|Posted by tarastoyland on March 12, 2015 at 8:00 PM|
"J has been saying your name lately at home now too (he says it so cute). He even just went to the door and said "Miss Nora". I said "no J, she's at her house, not here". He then said (what sounded like) "go see Miss Nora"
I know it's been a long time coming, but he sure does love his Miss Nora! "
This is a facebook message I got this past weekend from a daycare parent who's child has been with me a few days a week for the past year. After he was here for a while I realized his language and some other skills were behind. I suggested last spring that she call Early Intervention to have him evaluated. He was about15 months behind on language last fall, so really NO language at all at almost 2 yrs old. His progress is amazing, and I must admit his mom's comment had me on cloud nine and crying with joy.
Although all children learn different skills at different rates there are some skills that should be met no later then a certain age. It is extremely hard as a parent to accept that your child may have a problem but identifying a delay early can mean a child gets the help they need and a small problem disappears instead of becoming a big problem.
Occasionally I will recommend a child get evaluated by Early Intervention or the child's home school district. The only outcome of such an evaluation is a positive one - either you will be told your child is right on track or your child will get extra help to get them on track. Getting help for your child is never a negative thing, but rather a chance for your child to excel in different ways then they currently are. This child is a perfect example of how positive intervention can be.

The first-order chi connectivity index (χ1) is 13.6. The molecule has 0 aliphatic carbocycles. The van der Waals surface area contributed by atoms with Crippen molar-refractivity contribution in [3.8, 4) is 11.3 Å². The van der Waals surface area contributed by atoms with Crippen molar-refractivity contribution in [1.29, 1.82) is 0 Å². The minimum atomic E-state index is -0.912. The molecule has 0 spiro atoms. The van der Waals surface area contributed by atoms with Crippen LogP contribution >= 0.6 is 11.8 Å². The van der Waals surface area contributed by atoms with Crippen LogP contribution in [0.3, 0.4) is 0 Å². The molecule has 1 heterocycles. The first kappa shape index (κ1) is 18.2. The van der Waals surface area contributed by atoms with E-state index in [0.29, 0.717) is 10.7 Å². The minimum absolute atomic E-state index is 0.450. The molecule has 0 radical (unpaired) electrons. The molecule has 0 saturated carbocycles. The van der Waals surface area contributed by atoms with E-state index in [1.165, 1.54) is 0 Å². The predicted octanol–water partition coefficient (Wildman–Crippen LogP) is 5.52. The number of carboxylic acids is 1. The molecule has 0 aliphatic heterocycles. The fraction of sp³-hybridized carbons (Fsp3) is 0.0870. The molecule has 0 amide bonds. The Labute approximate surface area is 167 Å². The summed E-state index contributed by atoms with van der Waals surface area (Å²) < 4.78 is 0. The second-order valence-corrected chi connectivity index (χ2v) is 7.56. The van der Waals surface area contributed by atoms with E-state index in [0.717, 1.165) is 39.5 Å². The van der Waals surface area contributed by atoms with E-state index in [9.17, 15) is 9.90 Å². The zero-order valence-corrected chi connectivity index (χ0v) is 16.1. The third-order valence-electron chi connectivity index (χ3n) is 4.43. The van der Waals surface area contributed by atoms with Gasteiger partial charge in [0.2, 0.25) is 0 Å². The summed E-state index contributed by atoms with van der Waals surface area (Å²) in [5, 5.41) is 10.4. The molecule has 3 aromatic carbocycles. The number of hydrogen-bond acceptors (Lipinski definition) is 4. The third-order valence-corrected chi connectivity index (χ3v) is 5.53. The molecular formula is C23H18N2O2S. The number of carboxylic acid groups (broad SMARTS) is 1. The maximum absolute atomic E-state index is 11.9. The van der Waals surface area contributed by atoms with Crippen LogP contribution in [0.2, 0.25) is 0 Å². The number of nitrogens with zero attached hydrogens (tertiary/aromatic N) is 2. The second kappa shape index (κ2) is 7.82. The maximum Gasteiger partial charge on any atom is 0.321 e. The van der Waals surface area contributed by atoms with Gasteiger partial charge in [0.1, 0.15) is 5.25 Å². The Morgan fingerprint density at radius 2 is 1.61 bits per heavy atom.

Not all parents take it that well. Somewhere out there in the web-verse there is a negative review of my childcare. It hurts to have someone say your program, your house, yourself are terrible. What she said was not true but she was lashing out because I had told her that her son should be evaluated. I only want what is best for each child and he was behind in multiple ways. When he enrolled I had another child, S, who was getting speech and developmental therapy. The therapists came to my house and when this other boy started both of them suggested he get evaluated. They instantly confirmed what I saw. But the parent was hurt by the recommendation and never returned. It's been years since that parent was here and I wonder about that little boy and hope he did get help.
S's developmental therapist only had to work with him for a few months. About the time he got services he went to full time here. She said that I did more then she ever could and that she had learned many techniques from me. Pretty cool to have a specialist say they learned from plain ole' me!
Working with kids that have skills below the average can be a challenge. With a multi age home daycare group it's easy to just teach them at their level. Some behaviors or disabilities are out of my expertise though, so there have been times that I have had to say that I am not the right spot for a child. My concern is always that the child is able to have their needs met while I am still meeting the needs of the group.
Upon request or if the group needs dictate I will perform a standardized developmental test to determine the skills needed for further advancement. After administering this test many times I have come to know when children are lacking or ahead in most areas.